Who was the most eccentric Buddhist monk of all time?

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Answered by: Patrick, An Expert in the Buddhism - General Category
This contest isn’t even close to fair. Sure, there may be many contenders - but none of them can live up to the oddball legacy of Ikkyu. Let’s cover the basics before we get to the mindboggling details, shall we? Ikkyu was born in 1394 to a low-ranking noblewoman in the court of the Japanese Emperor. That would be great, if the Emperor weren’t his dad - and his mother weren’t his dad’s mistress. The Empress didn’t much care for the fact that her husband was getting fresh with the rabble, so she had Ikkyu and his mom permanently exiled.But Ikkyu persevered. Some years later, at the age of five, he was shipped off to a temple in Kyoto. This was a common practice at the time, as Buddhist temples were hotbeds of intellectual activity that offered excellent educational opportunities for precocious young children. Here in Kyoto, Ikkyu was instructed in the basic tenets and methods of Zen, and it was here that Ikkyu had his first taste of classical Chinese poetry. He soon began to write poetry of his own, a budding passion that would set him on the path to becoming history’s most eccentric Buddhist monk.

Ikkyu, you see, wasn’t particularly concerned about appealing to the prevailing tastes of the time. As he matured, his poetry took a sharp turn into some seemingly unfitting territory for a Buddhist: sex and booze, primarily. Ikkyu liked to write about what he knew, and after he received inka (the certification of enlightenment), he took to the bars and the brothels in town. Kaso, his master, did not approve of Ikkyu’s newfound hobbies and swiftly grew intolerant of his association with the temple. He was asked to leave, and he complied - and so Ikkyu became the vagabond monk.He defended his drinking and love-making as legitimate paths to enlightenment, no different in practice from the sitting meditation exercised by Kaso and his disciples in the temple. He referred to this philosophy as ‘the red thread of passion,’ and he would continue to refine it throughout the course of his life. It was during these wandering years that Ikkyu met Mori, a blind singer, and fell hopelessly in love. She became the center of his universe, and his writing at the time reflects this. He recorded the most intimate details about their relationship, including some unsavory descriptions which are far too graphic to recount here. It should be noted that Ikkyu was in his eighties when Mori was nearing thirty - just chalk that up as another mark of an eccentric Buddhist monk.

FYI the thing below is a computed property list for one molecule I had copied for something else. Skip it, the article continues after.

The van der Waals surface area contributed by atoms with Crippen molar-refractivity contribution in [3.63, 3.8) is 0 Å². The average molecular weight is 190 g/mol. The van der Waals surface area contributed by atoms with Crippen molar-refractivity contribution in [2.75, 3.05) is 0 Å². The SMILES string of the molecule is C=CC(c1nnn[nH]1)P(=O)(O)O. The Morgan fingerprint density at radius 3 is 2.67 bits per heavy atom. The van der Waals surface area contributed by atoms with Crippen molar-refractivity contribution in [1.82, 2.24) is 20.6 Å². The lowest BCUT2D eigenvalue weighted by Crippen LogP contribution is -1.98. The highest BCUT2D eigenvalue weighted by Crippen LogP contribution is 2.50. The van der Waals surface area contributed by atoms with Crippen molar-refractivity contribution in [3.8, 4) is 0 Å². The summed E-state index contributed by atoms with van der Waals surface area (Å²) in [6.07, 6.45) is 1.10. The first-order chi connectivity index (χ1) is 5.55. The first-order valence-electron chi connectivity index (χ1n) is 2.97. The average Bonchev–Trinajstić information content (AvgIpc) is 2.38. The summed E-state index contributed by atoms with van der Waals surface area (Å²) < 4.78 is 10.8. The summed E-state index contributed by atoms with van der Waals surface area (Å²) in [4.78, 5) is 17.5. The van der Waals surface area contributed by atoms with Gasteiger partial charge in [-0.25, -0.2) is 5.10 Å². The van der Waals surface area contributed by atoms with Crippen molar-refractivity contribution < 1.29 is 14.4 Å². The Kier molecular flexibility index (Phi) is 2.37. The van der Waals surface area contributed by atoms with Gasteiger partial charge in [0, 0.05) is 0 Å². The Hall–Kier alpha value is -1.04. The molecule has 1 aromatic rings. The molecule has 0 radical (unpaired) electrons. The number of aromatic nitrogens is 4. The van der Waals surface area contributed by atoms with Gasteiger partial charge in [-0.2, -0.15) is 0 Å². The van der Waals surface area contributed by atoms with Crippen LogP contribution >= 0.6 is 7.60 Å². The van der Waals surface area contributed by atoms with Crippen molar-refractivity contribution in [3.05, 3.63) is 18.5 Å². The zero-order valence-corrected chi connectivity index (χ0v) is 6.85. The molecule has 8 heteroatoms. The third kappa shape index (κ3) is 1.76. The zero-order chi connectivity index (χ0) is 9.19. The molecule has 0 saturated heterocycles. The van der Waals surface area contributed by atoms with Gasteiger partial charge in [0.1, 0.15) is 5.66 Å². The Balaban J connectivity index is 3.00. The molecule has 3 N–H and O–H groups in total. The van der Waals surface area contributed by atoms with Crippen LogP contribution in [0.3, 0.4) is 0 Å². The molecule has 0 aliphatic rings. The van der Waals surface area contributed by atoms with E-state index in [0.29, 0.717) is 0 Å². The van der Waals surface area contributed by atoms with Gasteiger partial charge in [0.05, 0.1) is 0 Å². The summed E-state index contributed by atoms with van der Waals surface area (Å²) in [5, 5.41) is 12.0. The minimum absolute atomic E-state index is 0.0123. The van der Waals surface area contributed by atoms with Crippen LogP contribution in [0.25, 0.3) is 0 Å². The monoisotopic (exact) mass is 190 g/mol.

Ikkyu, the renegade scholar who achieved enlightenment on Lake Biwa at the age of 26, remained true to himself and his ‘red thread of passion’ until his death in 1481. He is remembered today for many things: his contributions to the Japanese tea ceremony, his unmatched talent in calligraphy, and - of course - his bawdy and often downright dirty poetry. But perhaps his greatest gift to posterity is simply his idea that we are all free to find our own way.

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